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Introducing Jose Ramirez

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By Bill DWYRE

Boxing has brought us heroes, cons and legends. Also, more than its share of losers and bums. But not often a pied piper.

Meet JOSE RAMÍREZ, a super lightweight. If a fight is scheduled for him, they will hear and follow.

You can almost hear Michael Buffer, intoning: “In the Blue Corner, playing a flute…”

Ramírez is from Avenal in Central California. Five of his last ten fights have been in his home area. All five have sold out. He brought his record to 16-0 with a victory Dec. 5 in Fresno State’s Save Mart Center, capacity 16,182. They turned people away. Where he goes to fight, they will come.

TIM BRADLEY, who will fight MANNY PACQUIAO in the main event of an April 9Las Vegas championship event — where Ramírez will be on the pay per view undercard — went to Fresno to watch that Ramírez fight. When he took a look at the packed house, for an event that didn’t even cause a ripple on the national boxing scene, Bradley’s reaction mirrored a familiar text message of the day: “(OMG) Oh my God.”

Ramírez’s cause is water rights for Central California’s agriculture industry, which, by many calculations, does about 56% of the world’s agriculture. He is 23, young to be an influential boxer. Really young to be a pied piper. But when he speaks, he does so from experience.

“When I was 14 and 15, during my high school summers, I worked in the fields, picking fruit,” he says.

Asked to compare that labor to training as a boxer, he just laughs.

“I’d be up at 4:30, out on the fields by 6 and we’d pick and load until 4:30,” Ramírez says. “I’d get back to Avenal and go straight to the gym.”

And their break time?

“We’d get 30 minutes for lunch,” he says, “but it would take us 10 minutes just to get back to our car.”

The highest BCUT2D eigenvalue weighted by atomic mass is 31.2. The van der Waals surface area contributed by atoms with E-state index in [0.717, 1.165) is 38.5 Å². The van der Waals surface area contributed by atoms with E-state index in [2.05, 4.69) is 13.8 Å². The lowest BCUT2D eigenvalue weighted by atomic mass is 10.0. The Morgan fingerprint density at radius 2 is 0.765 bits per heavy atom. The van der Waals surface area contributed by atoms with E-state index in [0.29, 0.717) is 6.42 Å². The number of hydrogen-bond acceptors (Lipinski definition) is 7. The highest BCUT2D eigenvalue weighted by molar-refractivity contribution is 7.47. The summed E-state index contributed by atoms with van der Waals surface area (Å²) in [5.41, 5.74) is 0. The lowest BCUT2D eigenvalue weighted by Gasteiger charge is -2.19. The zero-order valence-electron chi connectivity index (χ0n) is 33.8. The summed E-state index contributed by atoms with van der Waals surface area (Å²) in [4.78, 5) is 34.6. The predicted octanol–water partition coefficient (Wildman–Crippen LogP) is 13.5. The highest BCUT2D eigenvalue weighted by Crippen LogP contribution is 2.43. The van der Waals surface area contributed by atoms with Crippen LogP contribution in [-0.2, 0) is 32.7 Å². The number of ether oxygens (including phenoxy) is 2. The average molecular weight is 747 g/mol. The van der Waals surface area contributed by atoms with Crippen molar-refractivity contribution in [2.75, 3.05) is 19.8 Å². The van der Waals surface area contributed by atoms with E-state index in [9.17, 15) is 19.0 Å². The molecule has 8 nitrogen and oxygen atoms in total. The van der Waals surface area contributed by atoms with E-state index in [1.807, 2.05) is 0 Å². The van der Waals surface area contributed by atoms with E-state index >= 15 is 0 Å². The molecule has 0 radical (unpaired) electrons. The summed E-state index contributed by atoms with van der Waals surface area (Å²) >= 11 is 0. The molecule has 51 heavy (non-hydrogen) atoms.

To be clear, he is not whining about the work, something that is part of the area’s legacy. He is proud of that work ethic, proud to live where most feel the same, where working in the fields is often a lifetime, not a route to becoming a CEO.

A 2012 U.S. Olympian, Ramírez is on his way to becoming a boxing champion. On the Pacquiao – Bradley card, he will defend his World Boxing Council (WBC) Continental Americas super lightweight title againstMANNY PEREZ of Denver. He sees more prestigious titles ahead. He is, already, one of the area’s more prominent people. He could, as most would, focus on increasing that personal prominence and little else. Instead, Ramírez has become a rallying point for the area’s agriculture industry. Most would shun the stage and stay in the gym. Ramírez has stepped to the lectern.

The battle is between farmers and environmentalists. The issue is who gets the precious water, and how much of it. The decisions are mandated out of the state capital in Sacramento.

Manuel Cunha, Jr., is among the leading spokespersons for Central Valley water rights. He is President of NISEI Farmers Group, and he says the presence of Ramírez, as a homegrown symbol, has been crucial to the efforts.

“He is very important to us,” Cunha says. “He gives the cause a face.”

When Ramírez does an interview about boxing, he doesn’t just talk about boxing. He doesn’t see the people working in the fields as having a menial job, but as having something to take great pride in, to fear losing. He is a fast-rising boxer with a vivid memory.

“When I was out there, picking,” he says, “I was young and I didn’t think anything could slow me down.

“Then it would get to be 105-107 degrees, and we’d be picking bell peppers that don’t grow more than two feet high. I would start the day helping the older ladies, women in their 50s. By the end of the day, with all that bending and stooping, they’d be helping me.

“Some of these people have been in those fields all their lives.

Rick Mirigian, Ramírez’s advisor, says that he expects the MGM Grand Garden Arena in Las Vegas to be rocking much earlier than usual in the night of Aril 9. Many have already purchased tickets to see Ramírez. His fight against Perez will be the opener of the HBO Pay-Per-View telecast, with two more undercard fights to follow before Pacquiao and Bradley.

“On April 9,” Ramírez says, “You will see a fighter who is motivated.”

Bob Arum, chief executive of Top Rank Promotions, which is handling the fight, sees the cause beyond just winning and losing and embraces it for his young boxer.

“He has devoted himself,” Arum says, “to the fight to save water for the San Joaquin Valley.”

No word on whether Arum plans to hire extra security to handle the packed aisles behind Ramírez as he walks from dressing room to ring in Las Vegas.

Editor/publisher Michael Woods became addicted to boxing in 1990, when Buster Douglas shocked the world with his demolition of the fearsome Mike Tyson. The Brooklyn-based journalist Woods has covered the sport since then, for ESPN The Magazine, ESPN.com, ESPN New York, RING, and he was editor of TheSweetScience.com from 2007-2015. Woods is also an accomplished blow by blow and color man, having done work for Top Rank, DiBella Entertainment, EPIX, and numerous other organizations.

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